Documenting Family History : PHOTOS
When I was in college, Facebook was first invented. When my friends and I joined, it was when the site was only available to invited college universities and everyone was obsessed with the site.
One aspect of the site that everyone especially gravitated to was the photo functions. We couldn’t believe how easy digitizing and saving all our photos had suddenly become. We simply uploaded our photos from the weekend every Sunday onto Facebook and there they were – our 20’s recorded and stored.
Since my college times in “the olden days” so many new avenues and mediums have been created for storing, saving and sharing photos. And even though we live in a “selfie stick” world that can become slightly obnoxious with all the photo-taking, photos are still a very integral part to ancestry work and research.
Some tips for creating, storing and uploading new and old family historical photos:
Don’t immediately discard everything but the one best photo, necessarily, when organizing your pictures, but don’t keep everything either! Organizing, curating and simplifying photos may be the best help you can lend yourself in your current research as well as to those family members who come after you.
Digitizing old family photos is very important. Not only to organize and keep photos together, but also to preserve the images as some older photos can be corrupted and ruined with age. You can do this by checking out equipment from your local family history library, using services like Costco or even utilizing a new favorite service of mine, Legacy Box. Legacy Box is a service that mails out a box to you, you organize and fill it with your photos, send it back and then they digitize and send you the result! They digitize everything from photos, VHS’s, movie reels and more.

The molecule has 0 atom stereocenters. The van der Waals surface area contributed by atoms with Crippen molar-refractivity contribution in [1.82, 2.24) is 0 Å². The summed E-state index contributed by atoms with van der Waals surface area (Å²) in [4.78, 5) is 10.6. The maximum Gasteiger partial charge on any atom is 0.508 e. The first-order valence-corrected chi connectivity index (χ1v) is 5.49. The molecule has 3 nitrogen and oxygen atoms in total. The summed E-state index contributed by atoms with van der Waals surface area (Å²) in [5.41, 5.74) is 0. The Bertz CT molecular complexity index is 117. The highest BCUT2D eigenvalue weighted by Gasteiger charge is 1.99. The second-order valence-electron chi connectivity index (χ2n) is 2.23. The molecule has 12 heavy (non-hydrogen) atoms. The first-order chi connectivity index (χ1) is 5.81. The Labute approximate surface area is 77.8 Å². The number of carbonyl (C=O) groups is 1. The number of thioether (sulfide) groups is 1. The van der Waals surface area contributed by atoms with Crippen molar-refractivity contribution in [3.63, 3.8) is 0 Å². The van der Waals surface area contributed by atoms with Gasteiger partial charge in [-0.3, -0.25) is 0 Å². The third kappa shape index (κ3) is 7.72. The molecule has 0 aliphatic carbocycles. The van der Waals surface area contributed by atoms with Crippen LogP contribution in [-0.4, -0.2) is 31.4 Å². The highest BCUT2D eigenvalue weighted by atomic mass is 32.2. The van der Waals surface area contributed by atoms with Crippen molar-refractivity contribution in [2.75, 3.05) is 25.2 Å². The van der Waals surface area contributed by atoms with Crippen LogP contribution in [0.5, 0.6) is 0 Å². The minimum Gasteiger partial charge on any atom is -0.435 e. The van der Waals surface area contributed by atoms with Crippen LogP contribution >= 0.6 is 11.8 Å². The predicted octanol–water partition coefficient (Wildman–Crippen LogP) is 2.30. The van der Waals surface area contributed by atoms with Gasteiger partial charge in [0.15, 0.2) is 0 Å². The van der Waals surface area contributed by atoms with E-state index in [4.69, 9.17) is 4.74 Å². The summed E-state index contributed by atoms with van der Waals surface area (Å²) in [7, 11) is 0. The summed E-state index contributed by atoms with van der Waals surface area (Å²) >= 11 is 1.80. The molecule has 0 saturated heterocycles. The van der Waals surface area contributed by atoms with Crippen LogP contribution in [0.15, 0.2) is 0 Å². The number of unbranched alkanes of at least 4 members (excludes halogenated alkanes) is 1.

One of the frustrations I have found in my own personal family research is that I have found wonderful, priceless family photos but then are unsure of who the subjects in the photo are as they are not labeled! Make sure to include names (corresponding with the placement of the person in the photo), dates, location and possibly even ages. Adding a note about the relation of the subjects in the photo (such as maternal cousin, neighbor, brother, etc.) is also extremely helpful. Don’t assume your posterity will automatically know who “Bill Andersen” was just because you add his name!
4. Take Care
Deal carefully with physical photos and negatives. Look up information about how to correctly preserve a type of medium you are using. For instance, did you know that photos in glass frames can eventually become fused to the glass? Make sure you have back ups if you are framing photos and make sure to store historical as well as current family photos in ziplock bags as well as using other precautions.